Stigma and Mental Health

According to the 2015 British Social Attitudes survey, 24% of people in the UK have experienced mental health issues in some way - and 59% of people know someone close to them who has had a diagnosis.1

Yet despite this prevalence there are still misconceptions about mental illness that result in negative social stigma. For example, one study found that people think schizophrenics are unpredictable and dangerous, people with mental disorders are “hard to talk with,” and people with eating disorders have brought it upon themselves.2 As a recent paper described, “many members of the public cannot recognise specific disorders or different types of psychological distress. They differ from mental health experts in their beliefs about the causes of mental disorders and the most effective treatments. Attitudes which hinder recognition and appropriate help-seeking are common.”3 

Negative Effects of Stigma

These negative (and incorrect) opinions lead to prejudice and discrimination against those seeking treatment for their mental health and can compound the challenge by creating social isolation, distress and difficulties in employment.4 People with depression and schizophrenia may be much less likely to be promoted at work.5 And the stigma can also have a wider negative effect by impacting the patient’s “support system, provider network, and community resources.”When people internalise the stigma of mental illness, this can worsen their symptoms because they are less inclined to seek help, while also experiencing a loss of hope, self-esteem and empowerment.7 For example, young people often don’t seek help for their mental health because of perceived stigma and embarrassment.8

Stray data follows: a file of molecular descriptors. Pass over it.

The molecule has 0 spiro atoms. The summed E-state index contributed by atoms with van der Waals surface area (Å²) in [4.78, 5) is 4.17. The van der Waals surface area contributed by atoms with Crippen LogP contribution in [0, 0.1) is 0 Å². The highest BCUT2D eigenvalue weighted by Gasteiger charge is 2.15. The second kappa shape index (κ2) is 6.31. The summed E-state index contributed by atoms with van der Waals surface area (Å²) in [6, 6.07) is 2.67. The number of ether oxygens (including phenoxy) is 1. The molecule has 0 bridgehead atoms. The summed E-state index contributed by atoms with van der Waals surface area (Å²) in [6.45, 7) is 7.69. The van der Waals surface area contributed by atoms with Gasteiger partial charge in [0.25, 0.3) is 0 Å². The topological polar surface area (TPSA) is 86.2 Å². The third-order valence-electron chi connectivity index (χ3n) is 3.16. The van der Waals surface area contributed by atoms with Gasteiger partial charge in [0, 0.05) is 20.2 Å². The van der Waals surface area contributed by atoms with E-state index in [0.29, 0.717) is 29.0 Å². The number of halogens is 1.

The Origins of Stigma

The roots of this stigma are complex and can originate from cultural and social norms, as well as self-stigma arising from one’s own beliefs. In general, the stigma of mental illness is a “universal occurrence,”9  but there has also been research on specific communities, like Black and Minority Ethnic (BAME) communities in the UK,10 in which 93% of people who have mental health problems face discrimination because of them.11 In the BAME community, this is thought to arise because of “reluctance to discuss psychological distress and seek help among men, cultural identity, negative perception of and social stigma against mental health.”12 

Recent Media Coverage - Is It Getting Better?

In recent years, many well-known celebrities and personalities have been more openly discussing mental health in a positive, productive, and destigmatising way.13 But media coverage still has a long way to go in its portrayals and generalizations about those with mental illness. In the US, analysis of news coverage from 1995 – 2014 found that there was an increase in the number of stories on the treatment of mental health, but that there was also “continued emphasis on interpersonal violence… disproportionate to actual rates of violence among those with mental illnesses.”14 Similarly, a study of news coverage in the UK between 2008 – 2014 revealed fewer articles promoting ideas about dangerousness or mental illness being selfinflicted, but more articles portraying people as incapable.15 Nevertheless, there are signs of improvement: the 2015 British Social Attitudes survey found that workplace stigma has lessened from 2000 – 2015, though it still has a long way to go.16

                                      Combating Stigma: Programmes and Initiatives

Building Mental Health Literacy